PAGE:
In "The Son", Siddhartha tries to win over his son: Siddhartha Jr. He does this kindly and generously, without striking or chastising his son. Siddhartha recognizes that Siddhartha Jr. has been spoiled by his mother. I have never raised an already-spoiled child, but I believe it must have felt like raising a puppy.
Recently, my dad bought my siblings and I a Bernese Mountain Dog puppy. She (our puppy is a female) is already nearly 6 months old. I try to get emotionally close to her but sometimes I end up scaring her. This just increases the emotional gap between us. On the other hand, Cumbia, our she-dog, loves my dad. Nonetheless, it is my dad the one who most chastises her. He is the one who strikes her when she pees or poos where she shouldn't, but she still loves him the most. Siddhartha tried to get close to his son by being nice and gentle with him, but by not punishing him for bad deeds, Siddhartha Jr. ended up farther away.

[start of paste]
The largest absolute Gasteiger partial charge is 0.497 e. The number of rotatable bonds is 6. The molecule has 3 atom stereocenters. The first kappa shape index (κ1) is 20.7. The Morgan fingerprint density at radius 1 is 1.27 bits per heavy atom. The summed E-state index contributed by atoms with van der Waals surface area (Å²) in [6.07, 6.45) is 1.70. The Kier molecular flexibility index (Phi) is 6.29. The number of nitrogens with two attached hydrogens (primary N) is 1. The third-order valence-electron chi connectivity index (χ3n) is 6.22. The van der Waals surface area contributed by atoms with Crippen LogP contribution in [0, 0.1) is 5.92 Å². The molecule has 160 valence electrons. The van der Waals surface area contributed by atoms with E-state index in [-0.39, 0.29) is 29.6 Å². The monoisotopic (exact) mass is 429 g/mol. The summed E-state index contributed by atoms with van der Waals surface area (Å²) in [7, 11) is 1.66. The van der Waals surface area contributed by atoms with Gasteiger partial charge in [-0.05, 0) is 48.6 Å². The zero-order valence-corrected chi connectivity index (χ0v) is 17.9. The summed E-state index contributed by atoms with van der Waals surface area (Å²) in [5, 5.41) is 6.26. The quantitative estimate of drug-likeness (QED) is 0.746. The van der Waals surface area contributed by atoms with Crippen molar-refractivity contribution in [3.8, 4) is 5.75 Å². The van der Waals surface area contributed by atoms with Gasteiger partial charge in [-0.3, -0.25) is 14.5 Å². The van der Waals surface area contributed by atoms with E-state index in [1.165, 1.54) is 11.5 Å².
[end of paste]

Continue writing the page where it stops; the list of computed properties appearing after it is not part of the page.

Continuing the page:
Although my puppy hasn't (and hopefully won't) ran away, she was forced to come into our home. She was taken out of her home. She was forced to abandon the green grasses, the open spaces, her siblings, and all her other dog friends. Likewise, in Siddhartha, Siddhartha Jr. runs away because he was taken to the hut out of necessity and not out of desire.